top of page

Matters of size (yes, size matters!)

1 December 2012
measuring tape

The world is rapidly evolving technologically: the market is flooded with new cellular devices, iPads, tablets, etc. Before we're even finished paying for our new device, we find ourselves paying for a newer one. The big companies are competing for our hearts, trying to sell us the best "surfing experience". Surfing experiences are obviously affected by the device itself (user interface, size, display, etc.) and equally important: the content. This is where we, Knowledge Management (KM) personnel, come into the picture.

Making content accessible has become complicated due to a variety of devices and the subsequent need to adapt the design to various resolutions. Try surfing a regular website from your cellular phone: The display is illegible.This isn't simply a cellular problem; multiple computer screens generate a similar problem. More than once, I've built a website or content page that on my screen looked just fine. Yet on the clients' screen the display seemed

distorted, the scrolling was extremely long or included smaller scrolling in windows. Does this sound familiar?


What can we do?

In the recent past (as in the present), web designers would design several versions according to the various existing screens. Programmers were expected to program various websites, one for each resolution. The quick turnover forces us to think differently and work differently. The most recent development involves Responsive Web Design.Responsive design is website design that alters according to the browser size and resolution of the device used. Various elements in the website adapt themselves to the size and location automatically, while others are omitted. Rather than creating different designs for each device/browser, we must relate to them all as different facets of one surfing experience and generate "flexible" websites than can adapt themselves to the media through which they are being viewed.


How is Responsive Design created?

Responsive Design requires 3 main components:1. An outline based on a flexible grid2. A use of flexible media and pictures3. A use of media queries from CSS codeSimply put, web designers need to think more openly when planning the website and programmers need to program differently.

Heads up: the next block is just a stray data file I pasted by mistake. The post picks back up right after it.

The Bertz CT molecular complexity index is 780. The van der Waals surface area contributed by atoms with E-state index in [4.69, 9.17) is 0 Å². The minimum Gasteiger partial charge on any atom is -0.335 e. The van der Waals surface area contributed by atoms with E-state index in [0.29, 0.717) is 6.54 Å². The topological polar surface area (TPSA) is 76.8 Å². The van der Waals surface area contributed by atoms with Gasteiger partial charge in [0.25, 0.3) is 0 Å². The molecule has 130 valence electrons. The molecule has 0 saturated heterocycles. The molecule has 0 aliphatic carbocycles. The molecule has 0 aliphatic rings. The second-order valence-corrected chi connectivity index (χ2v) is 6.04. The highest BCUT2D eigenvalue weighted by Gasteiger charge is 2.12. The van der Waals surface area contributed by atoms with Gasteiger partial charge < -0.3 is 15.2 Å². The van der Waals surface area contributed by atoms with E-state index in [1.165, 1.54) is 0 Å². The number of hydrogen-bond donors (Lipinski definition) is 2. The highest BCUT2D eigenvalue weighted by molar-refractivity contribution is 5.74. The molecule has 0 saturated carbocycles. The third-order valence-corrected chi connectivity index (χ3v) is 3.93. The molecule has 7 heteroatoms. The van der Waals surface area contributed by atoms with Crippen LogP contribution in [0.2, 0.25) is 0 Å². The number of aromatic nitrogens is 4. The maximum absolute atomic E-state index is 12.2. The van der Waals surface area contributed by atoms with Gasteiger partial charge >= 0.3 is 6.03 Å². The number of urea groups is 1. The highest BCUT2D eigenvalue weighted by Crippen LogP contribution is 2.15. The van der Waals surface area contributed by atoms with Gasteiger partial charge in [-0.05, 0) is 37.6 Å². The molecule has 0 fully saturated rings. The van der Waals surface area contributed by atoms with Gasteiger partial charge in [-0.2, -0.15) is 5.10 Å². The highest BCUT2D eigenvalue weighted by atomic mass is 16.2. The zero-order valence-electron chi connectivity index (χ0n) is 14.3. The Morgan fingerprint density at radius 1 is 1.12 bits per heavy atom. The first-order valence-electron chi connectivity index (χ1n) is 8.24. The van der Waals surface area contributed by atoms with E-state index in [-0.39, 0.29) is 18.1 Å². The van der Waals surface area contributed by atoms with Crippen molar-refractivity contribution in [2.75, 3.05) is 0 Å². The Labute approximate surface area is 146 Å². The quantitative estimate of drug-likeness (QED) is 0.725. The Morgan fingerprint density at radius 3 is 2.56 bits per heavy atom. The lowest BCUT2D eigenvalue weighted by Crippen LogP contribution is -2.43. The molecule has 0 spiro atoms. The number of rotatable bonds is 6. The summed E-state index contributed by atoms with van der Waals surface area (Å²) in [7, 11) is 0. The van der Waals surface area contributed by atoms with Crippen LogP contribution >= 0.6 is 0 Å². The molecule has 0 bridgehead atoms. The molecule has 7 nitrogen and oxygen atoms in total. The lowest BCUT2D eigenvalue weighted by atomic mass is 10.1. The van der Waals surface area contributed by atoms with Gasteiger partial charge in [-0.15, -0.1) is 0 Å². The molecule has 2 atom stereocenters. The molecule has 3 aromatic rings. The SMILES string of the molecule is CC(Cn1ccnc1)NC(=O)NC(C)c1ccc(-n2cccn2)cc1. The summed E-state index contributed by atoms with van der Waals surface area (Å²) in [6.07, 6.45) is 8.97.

Current state in organizations

Typically, the web substantially precedes organizations. Organizations invest in responsive designs and cellular apps when dealing with their internet websites, yet do not regarding their intra-organizational sites (to my knowledge). The resolution problems therefore remain unsolved regarding these organizational sites. This is probable due to a combination of several components, including the following three:

Firstly, the responsive design requires greater investment of time on behalf of designers. Organizations aren't always interested in this investment, especially if during the setup process the organization doesn’t hold multiple screens or doesn't have the intention/ability to display the website in cellular settings.


Secondly, some might be still unaware or practically unknowledgeable of the matter and designers don't always offer this service when designing intra-organizational websites.


Thirdly, this is a shift in the way programmers and HR works, which is an extremely complex issue.In conclusion, it’s important to be aware of the multiple resolution problems that exist in organization and consider them when planning websites. It's best to invest in responsive design from the start to save the resources invested in adaptations and amends usually required in later stages.

bottom of page